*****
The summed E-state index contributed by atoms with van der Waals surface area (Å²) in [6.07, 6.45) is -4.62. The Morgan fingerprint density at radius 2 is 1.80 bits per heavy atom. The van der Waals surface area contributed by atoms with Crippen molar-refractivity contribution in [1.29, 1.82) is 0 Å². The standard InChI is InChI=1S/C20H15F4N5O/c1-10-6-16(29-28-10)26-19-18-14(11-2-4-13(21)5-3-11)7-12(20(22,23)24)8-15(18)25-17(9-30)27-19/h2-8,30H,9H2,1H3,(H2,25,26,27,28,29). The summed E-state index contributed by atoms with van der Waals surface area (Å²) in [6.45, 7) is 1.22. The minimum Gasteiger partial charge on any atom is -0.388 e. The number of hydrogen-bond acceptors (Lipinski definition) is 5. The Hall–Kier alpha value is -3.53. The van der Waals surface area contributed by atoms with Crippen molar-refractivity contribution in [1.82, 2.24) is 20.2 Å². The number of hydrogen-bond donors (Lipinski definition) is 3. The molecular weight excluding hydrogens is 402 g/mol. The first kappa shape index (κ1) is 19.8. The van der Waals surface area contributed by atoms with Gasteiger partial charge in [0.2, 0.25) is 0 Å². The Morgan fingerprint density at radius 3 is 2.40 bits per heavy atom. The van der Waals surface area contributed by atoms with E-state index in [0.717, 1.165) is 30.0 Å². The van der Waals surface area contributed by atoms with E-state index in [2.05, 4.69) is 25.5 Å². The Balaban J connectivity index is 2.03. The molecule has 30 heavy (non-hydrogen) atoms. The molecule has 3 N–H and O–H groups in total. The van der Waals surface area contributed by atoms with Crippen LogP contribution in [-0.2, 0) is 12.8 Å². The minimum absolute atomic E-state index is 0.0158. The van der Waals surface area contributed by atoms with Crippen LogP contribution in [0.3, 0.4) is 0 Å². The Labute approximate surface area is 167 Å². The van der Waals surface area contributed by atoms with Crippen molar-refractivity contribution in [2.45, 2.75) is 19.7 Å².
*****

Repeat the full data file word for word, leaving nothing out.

The summed E-state index contributed by atoms with van der Waals surface area (Å²) in [6.07, 6.45) is -4.62. The Morgan fingerprint density at radius 2 is 1.80 bits per heavy atom. The van der Waals surface area contributed by atoms with Crippen molar-refractivity contribution in [1.29, 1.82) is 0 Å². The standard InChI is InChI=1S/C20H15F4N5O/c1-10-6-16(29-28-10)26-19-18-14(11-2-4-13(21)5-3-11)7-12(20(22,23)24)8-15(18)25-17(9-30)27-19/h2-8,30H,9H2,1H3,(H2,25,26,27,28,29). The summed E-state index contributed by atoms with van der Waals surface area (Å²) in [6.45, 7) is 1.22. The minimum Gasteiger partial charge on any atom is -0.388 e. The number of hydrogen-bond acceptors (Lipinski definition) is 5. The Hall–Kier alpha value is -3.53. The van der Waals surface area contributed by atoms with Crippen molar-refractivity contribution in [1.82, 2.24) is 20.2 Å². The number of hydrogen-bond donors (Lipinski definition) is 3. The molecular weight excluding hydrogens is 402 g/mol. The first kappa shape index (κ1) is 19.8. The van der Waals surface area contributed by atoms with Gasteiger partial charge in [0.2, 0.25) is 0 Å². The Morgan fingerprint density at radius 3 is 2.40 bits per heavy atom. The van der Waals surface area contributed by atoms with E-state index in [0.717, 1.165) is 30.0 Å². The van der Waals surface area contributed by atoms with E-state index in [2.05, 4.69) is 25.5 Å². The Balaban J connectivity index is 2.03. The molecule has 30 heavy (non-hydrogen) atoms. The molecule has 3 N–H and O–H groups in total. The van der Waals surface area contributed by atoms with Crippen LogP contribution in [-0.2, 0) is 12.8 Å². The minimum absolute atomic E-state index is 0.0158. The van der Waals surface area contributed by atoms with Crippen LogP contribution in [0.3, 0.4) is 0 Å². The Labute approximate surface area is 167 Å². The van der Waals surface area contributed by atoms with Crippen molar-refractivity contribution in [2.45, 2.75) is 19.7 Å².